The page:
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#5
February 3, 2009 at 14:26:31
SOHO routers are not "real" routers.

"ATM Machine" is redundant

the computer is not a "CPU"


and yet we all understand the common (mis)usage of these terms. I'm speaking lingua franca.


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#6
February 3, 2009 at 15:49:55
This is still a bit confsing although i now know(i think) that a pure stand alone switch plus a modem can supply internet to PCs??

Here is where i am stuck, 5 PCs connected to switch(no router device at all here) then the switch to modem. PC2 requests say www.somesite.com. PC2 send its MAC address and http request to switch and switch sends this to modem??

But wait how can the switch send www.somesite.com to the modem if it doesn't deal with domain names or IP's?


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#7
February 3, 2009 at 16:12:45
You're really overthinking this.

Use a router (or SOHO router, or whatever we want to call it) instead of a switch, that's all you need.


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#8
February 3, 2009 at 18:04:49
Don't mean to butt in, but just want to make sure your confusion is cleared up;

"This is still a bit confsing although i now know(i think) that a pure stand alone switch plus a modem can supply internet to PCs??"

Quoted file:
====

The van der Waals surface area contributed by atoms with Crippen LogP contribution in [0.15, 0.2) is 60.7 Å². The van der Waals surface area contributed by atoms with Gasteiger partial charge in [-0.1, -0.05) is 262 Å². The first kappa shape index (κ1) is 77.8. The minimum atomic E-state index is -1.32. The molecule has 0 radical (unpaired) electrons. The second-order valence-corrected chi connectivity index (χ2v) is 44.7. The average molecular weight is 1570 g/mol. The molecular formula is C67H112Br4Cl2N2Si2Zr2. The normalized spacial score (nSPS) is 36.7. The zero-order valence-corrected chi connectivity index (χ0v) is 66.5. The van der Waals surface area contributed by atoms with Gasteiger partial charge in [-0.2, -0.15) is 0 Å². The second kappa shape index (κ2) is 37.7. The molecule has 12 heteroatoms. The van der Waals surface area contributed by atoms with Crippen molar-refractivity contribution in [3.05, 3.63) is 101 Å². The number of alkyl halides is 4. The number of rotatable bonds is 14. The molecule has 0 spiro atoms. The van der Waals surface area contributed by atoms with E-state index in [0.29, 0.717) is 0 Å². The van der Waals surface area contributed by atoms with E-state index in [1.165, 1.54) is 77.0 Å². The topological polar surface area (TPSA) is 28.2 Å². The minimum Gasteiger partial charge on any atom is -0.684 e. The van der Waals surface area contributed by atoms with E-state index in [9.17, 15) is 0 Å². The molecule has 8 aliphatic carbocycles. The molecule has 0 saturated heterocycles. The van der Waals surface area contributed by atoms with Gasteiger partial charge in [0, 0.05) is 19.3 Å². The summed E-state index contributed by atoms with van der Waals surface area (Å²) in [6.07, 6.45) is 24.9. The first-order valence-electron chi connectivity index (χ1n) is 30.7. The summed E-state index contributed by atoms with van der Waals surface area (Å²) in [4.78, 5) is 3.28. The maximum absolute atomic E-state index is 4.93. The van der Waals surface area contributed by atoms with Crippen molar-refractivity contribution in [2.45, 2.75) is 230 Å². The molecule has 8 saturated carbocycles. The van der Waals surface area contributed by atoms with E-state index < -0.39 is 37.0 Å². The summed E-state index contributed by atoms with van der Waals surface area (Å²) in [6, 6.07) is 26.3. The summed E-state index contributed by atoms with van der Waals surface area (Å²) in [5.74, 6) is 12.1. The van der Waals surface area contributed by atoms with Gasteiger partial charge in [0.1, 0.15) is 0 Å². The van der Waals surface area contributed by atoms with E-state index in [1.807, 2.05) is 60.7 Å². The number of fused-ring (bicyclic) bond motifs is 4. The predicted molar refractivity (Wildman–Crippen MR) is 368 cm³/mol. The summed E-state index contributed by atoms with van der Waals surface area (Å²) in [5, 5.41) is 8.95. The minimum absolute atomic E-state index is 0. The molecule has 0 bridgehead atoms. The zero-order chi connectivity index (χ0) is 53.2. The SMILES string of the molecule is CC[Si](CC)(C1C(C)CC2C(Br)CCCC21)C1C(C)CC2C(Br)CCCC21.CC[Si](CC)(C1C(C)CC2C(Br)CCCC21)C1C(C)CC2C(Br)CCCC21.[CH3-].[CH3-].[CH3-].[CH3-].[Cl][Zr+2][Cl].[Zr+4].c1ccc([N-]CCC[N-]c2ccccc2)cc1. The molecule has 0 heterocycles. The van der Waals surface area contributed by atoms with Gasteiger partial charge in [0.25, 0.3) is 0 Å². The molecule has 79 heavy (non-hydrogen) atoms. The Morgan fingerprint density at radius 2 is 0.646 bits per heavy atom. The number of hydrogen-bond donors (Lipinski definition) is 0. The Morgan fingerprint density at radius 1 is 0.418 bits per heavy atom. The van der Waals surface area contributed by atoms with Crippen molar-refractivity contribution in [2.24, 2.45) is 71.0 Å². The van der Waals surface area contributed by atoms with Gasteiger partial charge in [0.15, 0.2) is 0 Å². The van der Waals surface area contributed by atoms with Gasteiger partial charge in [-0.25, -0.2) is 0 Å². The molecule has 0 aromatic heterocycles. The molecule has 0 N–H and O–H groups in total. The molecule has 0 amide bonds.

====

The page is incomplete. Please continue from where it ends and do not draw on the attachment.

No, you've misunderstood what has been posted, a stand alone switch will not work for the application you describe (unless the modem has some kind of routing capability that you haven't mentioned).

"Here is where i am stuck, 5 PCs connected to switch(no router device at all here) then the switch to modem. PC2 requests say www.somesite.com. PC2 send its MAC address and http request to switch and switch sends this to modem??"
The switch is an Ethernet device and can communicate with PC2 using the MAC address, but the Internet works on TCP/IP and a switch is not capable of processing a "http request" because it doesn't deal with TCP/IP.

"But wait how can the switch send www.somesite.com to the modem if it doesn't deal with domain names or IP's?"
Exactly, switches (and hubs) are just Ethernet devices, they don't "know" anything about higher level networking protocols like TCP/IP or UDP or whatever. That's why you have to have a router to connect 5 PCs to the Internet, each PC has to have it's own unique IP address and be connected to a "gateway" which will route IP traffic back and forth from the Internet. The modem will do that with one device (a single PC or a router) but not with multiple devices (but there are broadband modems which also have routers built in).


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#9
February 4, 2009 at 02:03:26
pyrolitic:

That's cleared it up, i am actually talking about cisco kit which don't usually combine devices, like a 2 in 1 router switch etc...

So a stand alone cisco switch + a modem can NOT supply intenet on a LAN you HAVE to always have a router between the modem and switch.......

What exactly is the Gateway is this a PC on your LAN network that you have just chosen to be the Gateway.....??